Following up A Cultured Left Foot, his analysis of what makes a great footballer, Musa Okwonga has turned his attention to managers.
Distilling the essence of outstanding management is more complicated, as the role varies depending on club, country and era, but he makes a well-argued stab, while finding answers elusive. Tactical genius? Not according to Brian Clough: "Tactics played very little part in my method of management." Knowledge gained as a brilliant player?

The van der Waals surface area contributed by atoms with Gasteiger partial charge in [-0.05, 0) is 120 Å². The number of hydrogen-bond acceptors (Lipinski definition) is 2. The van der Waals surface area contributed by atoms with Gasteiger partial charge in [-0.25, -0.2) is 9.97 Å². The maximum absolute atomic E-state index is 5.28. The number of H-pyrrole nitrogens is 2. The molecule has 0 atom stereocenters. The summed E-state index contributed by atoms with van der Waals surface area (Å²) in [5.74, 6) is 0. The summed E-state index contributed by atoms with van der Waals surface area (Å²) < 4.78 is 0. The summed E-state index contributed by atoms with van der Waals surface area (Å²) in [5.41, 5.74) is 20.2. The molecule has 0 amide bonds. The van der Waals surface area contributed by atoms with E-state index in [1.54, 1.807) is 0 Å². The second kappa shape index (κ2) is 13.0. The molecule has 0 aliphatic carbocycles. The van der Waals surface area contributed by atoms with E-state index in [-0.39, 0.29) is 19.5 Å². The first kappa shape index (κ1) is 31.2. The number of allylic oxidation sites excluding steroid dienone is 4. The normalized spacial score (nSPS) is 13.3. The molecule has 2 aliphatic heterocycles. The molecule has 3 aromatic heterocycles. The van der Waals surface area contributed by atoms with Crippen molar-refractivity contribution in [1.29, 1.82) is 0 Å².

Not according to Arrigo Sacchi: "I never realised that in order to become a jockey you have to have been a horse first." Man-management? But both the softly spoken and the shouters have had triumphs. Luck, diplomacy, vision, communication – Okwonga considers all these before agreeing that there seems no common thread, except perhaps resilience.
The role is "one part glory, nine parts survival", he says, quoting the statistic that 50 per cent of first-time managers never manage again. Perhaps the question should be not how but why anybody does it at all.